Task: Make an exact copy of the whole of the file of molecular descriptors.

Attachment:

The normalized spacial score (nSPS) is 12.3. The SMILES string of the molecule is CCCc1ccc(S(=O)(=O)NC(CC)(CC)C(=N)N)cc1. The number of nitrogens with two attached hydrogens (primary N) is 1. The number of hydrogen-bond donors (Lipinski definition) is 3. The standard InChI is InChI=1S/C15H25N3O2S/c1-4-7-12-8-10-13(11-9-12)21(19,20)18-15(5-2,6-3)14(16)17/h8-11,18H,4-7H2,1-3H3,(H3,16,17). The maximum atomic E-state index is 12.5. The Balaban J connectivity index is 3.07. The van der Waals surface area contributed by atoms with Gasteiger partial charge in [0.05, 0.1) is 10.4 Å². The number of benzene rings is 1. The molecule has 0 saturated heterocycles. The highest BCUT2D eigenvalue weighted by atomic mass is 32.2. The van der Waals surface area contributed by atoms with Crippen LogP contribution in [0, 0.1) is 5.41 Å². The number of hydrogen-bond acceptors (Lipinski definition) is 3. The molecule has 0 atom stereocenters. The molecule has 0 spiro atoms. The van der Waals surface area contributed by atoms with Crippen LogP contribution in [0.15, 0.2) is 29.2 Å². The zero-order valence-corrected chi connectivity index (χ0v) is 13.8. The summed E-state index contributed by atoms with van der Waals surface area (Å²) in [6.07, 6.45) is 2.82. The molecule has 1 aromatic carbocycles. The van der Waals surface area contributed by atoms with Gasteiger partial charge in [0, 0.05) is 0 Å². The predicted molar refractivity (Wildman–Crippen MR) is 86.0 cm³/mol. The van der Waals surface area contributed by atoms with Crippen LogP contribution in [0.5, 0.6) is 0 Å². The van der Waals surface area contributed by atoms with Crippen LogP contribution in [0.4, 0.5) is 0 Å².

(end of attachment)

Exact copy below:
The normalized spacial score (nSPS) is 12.3. The SMILES string of the molecule is CCCc1ccc(S(=O)(=O)NC(CC)(CC)C(=N)N)cc1. The number of nitrogens with two attached hydrogens (primary N) is 1. The number of hydrogen-bond donors (Lipinski definition) is 3. The standard InChI is InChI=1S/C15H25N3O2S/c1-4-7-12-8-10-13(11-9-12)21(19,20)18-15(5-2,6-3)14(16)17/h8-11,18H,4-7H2,1-3H3,(H3,16,17). The maximum atomic E-state index is 12.5. The Balaban J connectivity index is 3.07. The van der Waals surface area contributed by atoms with Gasteiger partial charge in [0.05, 0.1) is 10.4 Å². The number of benzene rings is 1. The molecule has 0 saturated heterocycles. The highest BCUT2D eigenvalue weighted by atomic mass is 32.2. The van der Waals surface area contributed by atoms with Crippen LogP contribution in [0, 0.1) is 5.41 Å². The number of hydrogen-bond acceptors (Lipinski definition) is 3. The molecule has 0 atom stereocenters. The molecule has 0 spiro atoms. The van der Waals surface area contributed by atoms with Crippen LogP contribution in [0.15, 0.2) is 29.2 Å². The zero-order valence-corrected chi connectivity index (χ0v) is 13.8. The summed E-state index contributed by atoms with van der Waals surface area (Å²) in [6.07, 6.45) is 2.82. The molecule has 1 aromatic carbocycles. The van der Waals surface area contributed by atoms with Gasteiger partial charge in [0, 0.05) is 0 Å². The predicted molar refractivity (Wildman–Crippen MR) is 86.0 cm³/mol. The van der Waals surface area contributed by atoms with Crippen LogP contribution in [0.5, 0.6) is 0 Å². The van der Waals surface area contributed by atoms with Crippen LogP contribution in [0.4, 0.5) is 0 Å².